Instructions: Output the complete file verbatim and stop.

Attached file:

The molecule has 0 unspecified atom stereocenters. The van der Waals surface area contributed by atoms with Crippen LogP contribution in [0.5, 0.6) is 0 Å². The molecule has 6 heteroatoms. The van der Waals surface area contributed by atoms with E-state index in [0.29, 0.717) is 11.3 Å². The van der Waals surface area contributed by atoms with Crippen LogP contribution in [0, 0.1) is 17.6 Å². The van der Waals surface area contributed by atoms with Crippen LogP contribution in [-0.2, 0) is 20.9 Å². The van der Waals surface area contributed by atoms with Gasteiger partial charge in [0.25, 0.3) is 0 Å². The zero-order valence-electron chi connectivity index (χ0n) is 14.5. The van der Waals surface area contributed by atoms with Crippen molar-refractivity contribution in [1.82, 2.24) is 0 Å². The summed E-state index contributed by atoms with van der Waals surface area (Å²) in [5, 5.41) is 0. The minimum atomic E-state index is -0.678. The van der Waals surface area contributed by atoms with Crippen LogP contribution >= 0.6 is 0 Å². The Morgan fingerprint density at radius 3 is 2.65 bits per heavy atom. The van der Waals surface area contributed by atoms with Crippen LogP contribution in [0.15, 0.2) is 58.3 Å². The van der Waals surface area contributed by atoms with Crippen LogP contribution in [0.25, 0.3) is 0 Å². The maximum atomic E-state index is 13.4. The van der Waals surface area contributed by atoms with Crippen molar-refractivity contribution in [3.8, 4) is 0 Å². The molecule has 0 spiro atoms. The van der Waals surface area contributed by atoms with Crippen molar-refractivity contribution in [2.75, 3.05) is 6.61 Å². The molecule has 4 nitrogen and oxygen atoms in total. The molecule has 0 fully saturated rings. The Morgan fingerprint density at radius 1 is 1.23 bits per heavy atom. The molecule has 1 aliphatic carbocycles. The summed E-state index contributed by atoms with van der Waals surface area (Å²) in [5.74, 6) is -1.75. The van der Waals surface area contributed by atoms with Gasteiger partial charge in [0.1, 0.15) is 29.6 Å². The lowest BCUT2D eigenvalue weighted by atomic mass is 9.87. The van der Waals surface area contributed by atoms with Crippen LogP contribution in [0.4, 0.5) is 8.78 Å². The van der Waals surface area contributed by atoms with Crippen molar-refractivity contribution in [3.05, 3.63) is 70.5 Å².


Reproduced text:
The molecule has 0 unspecified atom stereocenters. The van der Waals surface area contributed by atoms with Crippen LogP contribution in [0.5, 0.6) is 0 Å². The molecule has 6 heteroatoms. The van der Waals surface area contributed by atoms with E-state index in [0.29, 0.717) is 11.3 Å². The van der Waals surface area contributed by atoms with Crippen LogP contribution in [0, 0.1) is 17.6 Å². The van der Waals surface area contributed by atoms with Crippen LogP contribution in [-0.2, 0) is 20.9 Å². The van der Waals surface area contributed by atoms with Gasteiger partial charge in [0.25, 0.3) is 0 Å². The zero-order valence-electron chi connectivity index (χ0n) is 14.5. The van der Waals surface area contributed by atoms with Crippen molar-refractivity contribution in [1.82, 2.24) is 0 Å². The summed E-state index contributed by atoms with van der Waals surface area (Å²) in [5, 5.41) is 0. The minimum atomic E-state index is -0.678. The van der Waals surface area contributed by atoms with Crippen LogP contribution >= 0.6 is 0 Å². The Morgan fingerprint density at radius 3 is 2.65 bits per heavy atom. The van der Waals surface area contributed by atoms with Crippen LogP contribution in [0.15, 0.2) is 58.3 Å². The van der Waals surface area contributed by atoms with Crippen LogP contribution in [0.25, 0.3) is 0 Å². The maximum atomic E-state index is 13.4. The van der Waals surface area contributed by atoms with Crippen molar-refractivity contribution in [3.8, 4) is 0 Å². The molecule has 0 spiro atoms. The van der Waals surface area contributed by atoms with Crippen molar-refractivity contribution in [2.75, 3.05) is 6.61 Å². The molecule has 4 nitrogen and oxygen atoms in total. The molecule has 0 fully saturated rings. The Morgan fingerprint density at radius 1 is 1.23 bits per heavy atom. The molecule has 1 aliphatic carbocycles. The summed E-state index contributed by atoms with van der Waals surface area (Å²) in [5.74, 6) is -1.75. The van der Waals surface area contributed by atoms with Gasteiger partial charge in [0.1, 0.15) is 29.6 Å². The lowest BCUT2D eigenvalue weighted by atomic mass is 9.87. The van der Waals surface area contributed by atoms with Crippen LogP contribution in [0.4, 0.5) is 8.78 Å². The van der Waals surface area contributed by atoms with Crippen molar-refractivity contribution in [3.05, 3.63) is 70.5 Å².